The official opening of the "Van Akdamar Church
Memorial Museum" on the 29th March 2007

Work on the Aghtamar church restoration ended around September/October 2006 (it officially finished on August 30th). However, the church remained officially closed until its planned ceremonial reopening. This event was initially planned for the start of November 2006 but was postponed due to the oncoming winter weather.

In December 2006 it was reported that Atilla Koç, Minister of Culture and Tourism of the Republic of Turkey, had announced the proposed date for the opening ceremony would be Tuesday 24th April 2007. April 24th is also the date Armenians commemorate as the start of the Armenian Genocide. It is not known whether the 24th April date was chosen as a deliberate provocation or just out of ignorance. However, the date was quickly dropped when Mesrob Mutafian, the Armenian Patriarch of Istanbul, pointed out that it would be impossible for him or any Armenian to consider attending on that day.

By February it was reported that the reopening ceremony was provisionally set for Sunday April 15th. At the start of March it was changed to Wednesday April 11th. Finally, at relatively short notice, the opening date was changed to Thursday 29th March.

ribbonAttendance at the ceremony was by invitation only. Turkish news reports have stated that "277 organisations and persons" from foreign countries were sent invitations, and that some 200 invitations were sent out to prominent Armenians from around the World. Few, if any, of those Armenians took up the invitation. The Mother See of Holy Etchmiadzin declined the invitation on the grounds that the opening ceremony would not contain a religious ritual and the church had been turned into a secular museum rather than a functioning church. The Catholicosate of Cilicia also refused to attend, on the grounds of the continued denial of the Armenian Genocide by Turkey. Turkish press reports said that Los Angeles-based Archbishop Amoushegh Mardirossan and Archbishop Khajag Barsamian of the Eastern Diocese would be attending. Neither, as far as I am aware, actually attended.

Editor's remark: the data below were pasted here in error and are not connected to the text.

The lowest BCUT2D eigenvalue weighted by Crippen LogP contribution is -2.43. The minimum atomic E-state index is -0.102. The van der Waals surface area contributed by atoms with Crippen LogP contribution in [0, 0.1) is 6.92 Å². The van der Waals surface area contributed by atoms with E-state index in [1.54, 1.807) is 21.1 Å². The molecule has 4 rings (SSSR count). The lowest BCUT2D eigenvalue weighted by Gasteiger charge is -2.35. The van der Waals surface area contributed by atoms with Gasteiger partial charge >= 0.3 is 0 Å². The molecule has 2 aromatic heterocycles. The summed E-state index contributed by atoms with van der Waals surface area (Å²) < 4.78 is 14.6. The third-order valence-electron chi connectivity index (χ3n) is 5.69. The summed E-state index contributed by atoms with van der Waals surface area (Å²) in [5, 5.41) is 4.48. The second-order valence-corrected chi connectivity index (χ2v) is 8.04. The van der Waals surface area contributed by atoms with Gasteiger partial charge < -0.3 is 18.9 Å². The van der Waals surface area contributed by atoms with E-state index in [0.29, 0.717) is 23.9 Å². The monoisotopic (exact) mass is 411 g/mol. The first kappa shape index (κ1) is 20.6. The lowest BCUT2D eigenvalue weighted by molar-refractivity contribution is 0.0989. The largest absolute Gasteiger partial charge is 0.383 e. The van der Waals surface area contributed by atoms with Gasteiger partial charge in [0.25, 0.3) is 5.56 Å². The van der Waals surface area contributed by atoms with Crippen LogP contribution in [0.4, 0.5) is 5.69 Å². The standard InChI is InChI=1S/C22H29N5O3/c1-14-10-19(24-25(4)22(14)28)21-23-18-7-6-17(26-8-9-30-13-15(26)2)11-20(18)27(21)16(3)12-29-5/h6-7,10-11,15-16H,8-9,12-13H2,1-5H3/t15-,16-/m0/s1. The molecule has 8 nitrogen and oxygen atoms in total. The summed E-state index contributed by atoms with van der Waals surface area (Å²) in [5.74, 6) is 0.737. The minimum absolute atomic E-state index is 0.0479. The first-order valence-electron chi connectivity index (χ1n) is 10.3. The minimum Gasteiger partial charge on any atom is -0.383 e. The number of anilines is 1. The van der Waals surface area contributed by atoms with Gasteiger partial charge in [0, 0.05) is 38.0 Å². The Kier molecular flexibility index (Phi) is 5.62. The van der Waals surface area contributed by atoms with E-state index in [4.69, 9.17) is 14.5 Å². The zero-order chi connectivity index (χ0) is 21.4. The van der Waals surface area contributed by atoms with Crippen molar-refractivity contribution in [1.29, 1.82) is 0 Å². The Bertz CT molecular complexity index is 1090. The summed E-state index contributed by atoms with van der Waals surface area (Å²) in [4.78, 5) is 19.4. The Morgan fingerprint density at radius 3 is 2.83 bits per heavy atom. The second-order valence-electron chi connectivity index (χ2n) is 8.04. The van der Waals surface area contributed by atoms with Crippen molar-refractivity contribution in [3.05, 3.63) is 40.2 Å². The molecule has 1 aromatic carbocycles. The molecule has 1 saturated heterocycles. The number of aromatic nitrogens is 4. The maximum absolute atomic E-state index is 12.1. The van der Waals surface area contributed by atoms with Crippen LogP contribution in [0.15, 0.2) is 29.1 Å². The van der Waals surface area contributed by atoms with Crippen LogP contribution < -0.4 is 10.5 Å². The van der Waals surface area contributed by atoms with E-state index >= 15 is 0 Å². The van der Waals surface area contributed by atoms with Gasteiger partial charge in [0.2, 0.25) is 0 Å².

Other invitees included Turkish journalists and film crews, foreign correspondents based in Turkey, and foreign diplomats. Diplomats who attended included US Ambassador to Turkey Nancy Makeldovny, Ambassador of Israel Pinhas Avivi, and the Vatican's Papal Nuncio to Turkey George Marovitch. Turkish press reports said "356 journalists received accreditation", though not that many attended. They were mostly political journalists, not writers on cultural subjects. No invites were sent to the various foreign archaeological and cultural institutes based in Ankara and Istanbul. Some staff members of these organisations subsequently applied for permission to attend but were refused. Anyone who had not been sent an invite and wanted to attend had to apply to the Turkish Ministry of Culture in Ankara.

Some of the attendees, including Patriarch Mesrob Mutafian, arrived in Van on the 28th March using the morning THY (Turkish Airlines) commercial flight from Istanbul. Most of the attendees arrived in Van on a special flight departing from Ankara the following morning, with their costs paid by the Turkish Ministry of Culture. Atilla Koç, Minister of Culture and Tourism, also arrived on this flight.

The delegation from the Republic of Armenia, comprising about 25-30 people including journalists, arrived late in the evening of the 28th March, having taken 16 hours in total to reach Van. They had to travel to Turkey by land, through Georgia, because Turkey's border with Armenia is closed.

Mr Gagik Giurjyan, the deputy Minister of Culture and Youth of the Republic of Armenia, headed the Armenian delegation. Other members of the delegation included: Ruben Safrastian (director of the Oriental Studies Institute of the Academy of Sciences), Mkrtich Minasian (president of Union of Architects), Pavel Avetisian (director of the Archaeology and Ethnography Museum of Armenia), Musrad Hasratian (professor of the Armenian National Science Academy's Arts Institute) and Artyom Grigorian (head of the Historical and Cultural Monuments Protection Committee of the Ministry of Culture). Most of the Armenian delegation stayed in the Şahmaran hotel in Edremit, along with Patriarch Mutafian and his party.

CNN TV ProgramPrior to the official opening on the 29th, on the evening of the 28th a discussion program was filmed inside the church and shown on television that same evening (a live broadcast?) on CNN Turk. Guests on this program included patriarch Mesrob Mutafian, Özdemir Çakacak (governor of Van), Cahit Zeydanlı (chairman of Kaatalkaya, the firm which undertook the restoration), and Şahabettin Öztürk (Head of the Van branch of the Architects' Council). Atilla Koç also took part from a television studio in Ankara.